Coronavirus-hit Skye care home’s registration will not be suspended following improvements
An interim application to suspend the registration of a coronavirus-hit care home has been dropped following improvements, a court has heard.
But the Care Inspectorate, also known by its legal entity Social Care and Social Work Improvement Scotland, said it is continuing to seek the cancellation of the provider’s registration through the court.
David Logan, appearing on behalf of petitioners Social Care and Social Work Improvement Scotland, which has been pursuing legal action against the operators of Home Farm on Skye, said an inspection in the last 48 hours found residents are no longer seriously at risk in terms of their health.
The case against the home’s operators HC-One was launched in March after it emerged 10 residents had died at the care home amid the outbreak.
Mr Logan, appearing via video link to the hearing at Inverness Sheriff Court, said questions remain over who will operate the home in the long-term and said that must be established before further decisions are made.
He said: “In the last 48 hours there has been a further inspection carried out of the home and although that inspection did raise some issues in relation to the use of PPE and indeed the storage of some medicine it’s not maintained by the petitioners that the position is that people are currently seriously at risk in terms of their health.
“There is, however, a problem because the reason that’s the situation is because NHS Highland became involved in the operation and the running of the home and effectively have taken over day-to-day control of that and they of course are not the registered service provider, that remains the respondent.
“One possibility that may happen going forward is that NHS Highland may take over the registration completely by making their own application, at which point the registration of the respondent may well be dismissed or voluntarily surrendered.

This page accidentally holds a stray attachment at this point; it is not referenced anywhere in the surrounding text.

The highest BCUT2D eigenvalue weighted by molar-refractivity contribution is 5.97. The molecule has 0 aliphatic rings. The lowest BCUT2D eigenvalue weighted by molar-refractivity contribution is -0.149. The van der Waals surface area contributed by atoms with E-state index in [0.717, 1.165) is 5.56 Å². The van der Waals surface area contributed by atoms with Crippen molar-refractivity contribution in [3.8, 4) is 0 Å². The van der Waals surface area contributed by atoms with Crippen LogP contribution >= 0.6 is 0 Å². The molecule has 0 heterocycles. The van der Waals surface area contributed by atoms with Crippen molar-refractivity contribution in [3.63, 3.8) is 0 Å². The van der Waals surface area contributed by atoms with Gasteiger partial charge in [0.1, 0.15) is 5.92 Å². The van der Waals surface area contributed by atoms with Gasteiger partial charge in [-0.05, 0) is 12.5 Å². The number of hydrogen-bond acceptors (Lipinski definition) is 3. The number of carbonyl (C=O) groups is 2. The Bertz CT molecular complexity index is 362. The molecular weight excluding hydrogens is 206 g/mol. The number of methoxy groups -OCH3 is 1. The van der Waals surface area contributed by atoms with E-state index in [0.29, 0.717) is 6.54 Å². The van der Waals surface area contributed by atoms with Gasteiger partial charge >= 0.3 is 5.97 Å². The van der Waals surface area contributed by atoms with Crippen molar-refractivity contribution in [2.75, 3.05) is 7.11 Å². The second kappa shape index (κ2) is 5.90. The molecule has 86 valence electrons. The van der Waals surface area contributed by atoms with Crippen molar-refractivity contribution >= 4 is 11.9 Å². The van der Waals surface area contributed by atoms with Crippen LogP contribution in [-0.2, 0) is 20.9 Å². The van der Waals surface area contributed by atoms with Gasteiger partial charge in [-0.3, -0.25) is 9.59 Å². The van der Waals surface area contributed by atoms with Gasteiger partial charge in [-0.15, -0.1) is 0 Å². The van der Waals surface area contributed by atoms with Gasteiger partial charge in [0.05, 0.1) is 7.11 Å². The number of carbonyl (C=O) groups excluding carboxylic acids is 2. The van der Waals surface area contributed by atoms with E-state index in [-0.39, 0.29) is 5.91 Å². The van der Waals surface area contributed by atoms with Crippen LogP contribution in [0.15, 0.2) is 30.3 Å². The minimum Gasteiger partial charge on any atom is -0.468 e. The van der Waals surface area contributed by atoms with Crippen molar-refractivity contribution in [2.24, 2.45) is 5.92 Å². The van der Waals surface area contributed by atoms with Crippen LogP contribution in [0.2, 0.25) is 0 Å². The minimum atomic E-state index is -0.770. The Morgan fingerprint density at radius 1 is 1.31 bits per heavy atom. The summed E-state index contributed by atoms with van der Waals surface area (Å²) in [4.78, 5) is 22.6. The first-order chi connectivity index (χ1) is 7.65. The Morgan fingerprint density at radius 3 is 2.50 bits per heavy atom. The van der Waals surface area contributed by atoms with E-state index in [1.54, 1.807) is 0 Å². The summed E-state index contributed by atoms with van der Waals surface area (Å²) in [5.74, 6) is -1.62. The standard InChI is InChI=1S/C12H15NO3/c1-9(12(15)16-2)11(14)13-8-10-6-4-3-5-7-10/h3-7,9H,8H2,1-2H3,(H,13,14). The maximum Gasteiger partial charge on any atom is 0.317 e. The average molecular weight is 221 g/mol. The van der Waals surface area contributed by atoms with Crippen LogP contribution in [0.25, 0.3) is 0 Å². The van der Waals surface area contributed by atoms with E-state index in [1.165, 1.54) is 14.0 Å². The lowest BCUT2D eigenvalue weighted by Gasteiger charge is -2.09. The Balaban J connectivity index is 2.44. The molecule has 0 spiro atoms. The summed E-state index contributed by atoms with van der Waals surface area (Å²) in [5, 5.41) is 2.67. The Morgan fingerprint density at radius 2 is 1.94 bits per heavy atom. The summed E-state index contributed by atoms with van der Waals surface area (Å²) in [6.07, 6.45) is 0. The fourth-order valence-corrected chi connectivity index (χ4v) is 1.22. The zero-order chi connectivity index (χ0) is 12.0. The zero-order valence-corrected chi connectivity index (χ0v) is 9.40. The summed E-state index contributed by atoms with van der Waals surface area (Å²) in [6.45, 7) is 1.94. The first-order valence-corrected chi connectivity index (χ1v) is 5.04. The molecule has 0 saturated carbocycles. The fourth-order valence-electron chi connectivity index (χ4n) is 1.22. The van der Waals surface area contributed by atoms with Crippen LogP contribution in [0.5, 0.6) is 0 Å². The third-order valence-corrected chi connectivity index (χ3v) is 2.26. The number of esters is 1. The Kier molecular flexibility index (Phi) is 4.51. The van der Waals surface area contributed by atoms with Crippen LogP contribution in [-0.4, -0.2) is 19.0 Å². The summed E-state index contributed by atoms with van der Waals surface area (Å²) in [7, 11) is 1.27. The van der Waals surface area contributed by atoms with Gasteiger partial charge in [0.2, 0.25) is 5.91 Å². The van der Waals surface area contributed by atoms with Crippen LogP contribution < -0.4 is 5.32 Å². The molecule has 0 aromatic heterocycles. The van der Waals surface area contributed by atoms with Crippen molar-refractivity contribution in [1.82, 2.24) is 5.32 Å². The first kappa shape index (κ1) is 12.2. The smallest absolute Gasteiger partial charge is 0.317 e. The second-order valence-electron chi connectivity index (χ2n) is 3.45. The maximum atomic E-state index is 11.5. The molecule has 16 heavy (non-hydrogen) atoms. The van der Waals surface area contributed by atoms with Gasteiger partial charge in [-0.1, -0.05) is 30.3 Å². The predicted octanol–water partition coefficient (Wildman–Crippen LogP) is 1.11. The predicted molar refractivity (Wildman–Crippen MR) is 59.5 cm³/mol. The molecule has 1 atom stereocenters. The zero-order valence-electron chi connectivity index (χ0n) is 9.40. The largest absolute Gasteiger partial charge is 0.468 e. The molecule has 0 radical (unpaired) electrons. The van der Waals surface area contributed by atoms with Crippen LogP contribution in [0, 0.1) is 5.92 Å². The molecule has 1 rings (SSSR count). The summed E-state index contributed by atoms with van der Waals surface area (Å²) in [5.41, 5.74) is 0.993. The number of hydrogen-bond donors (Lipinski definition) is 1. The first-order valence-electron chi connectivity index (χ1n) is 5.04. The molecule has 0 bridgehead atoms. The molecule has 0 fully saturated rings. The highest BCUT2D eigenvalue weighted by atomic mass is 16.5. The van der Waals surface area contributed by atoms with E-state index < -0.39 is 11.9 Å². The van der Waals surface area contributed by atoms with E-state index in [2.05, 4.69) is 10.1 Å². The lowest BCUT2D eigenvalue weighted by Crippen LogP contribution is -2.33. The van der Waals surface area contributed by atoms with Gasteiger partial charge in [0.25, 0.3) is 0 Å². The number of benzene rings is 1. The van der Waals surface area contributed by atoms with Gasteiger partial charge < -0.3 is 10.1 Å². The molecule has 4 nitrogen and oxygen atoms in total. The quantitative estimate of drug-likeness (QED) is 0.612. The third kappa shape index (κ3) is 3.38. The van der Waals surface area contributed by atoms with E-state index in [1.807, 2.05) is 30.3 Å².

“The other possibility is that the respondent would return to being in day-to-day control of the home and that would be a major concern if the issues that were identified in the petition, which gave rise to the petition, have not been addressed in detail by means of a comprehensive business plan.”
He asked for a further hearing in a few weeks to give HC-One the opportunity to clarify who will manage the home in the future and to give Social Care and Social Work Improvement Scotland the time to assess whether the proposals about how the home will be managed are satisfactory or not.
Malcolm Gunnyeon, representing HC-One, said the home is being run very much as a partnership between it and NHS Highland.
He said: “HC-One do remain the registered operator of the home and responsible for its management.
“There is a partnership between NHS Highland and HC-One which is currently operating the home and that partnership having resulted in the improvements which give rise to the interim suspension application being dropped.
“I don’t accept that NHS Highland are currently running the home, it is a partnership of which HC-One is very much a part.”
Sheriff Eilidh MacDonald said the application for interim suspension will be dropped and set a further procedural hearing for August 21.
Skye, Lochaber and Badenoch MSP Kate Forbes said: “The latest development regarding Home Farm demonstrates how seriously the Care Inspectorate are taking the standards of care and also how instrumental NHS Highland’s involvement has been to date.
“The residents continue to get the highest possible care, and NHS Highland continues to play a leadership and management role at Home Farm.
“I am confident that NHS Highland will not walk away and are committed to sustaining high levels of care at Home Farm over the long term.”
In a statement, the Care Inspectorate said while it “noted some improvements” in the quality of care experienced by residents it still had concerns and is “continuing to seek the cancellation of the providers registration through the court”.
“We understand this is a difficult and distressing time for residents, their loved ones and staff at the home,” it said.
“However, our first priority must always be the health and well-being of residents and to ensure the provision of care is to a standard they have a right to expect.
“We are monitoring the situation in Home Farm closely and are visiting regularly to check on progress.”
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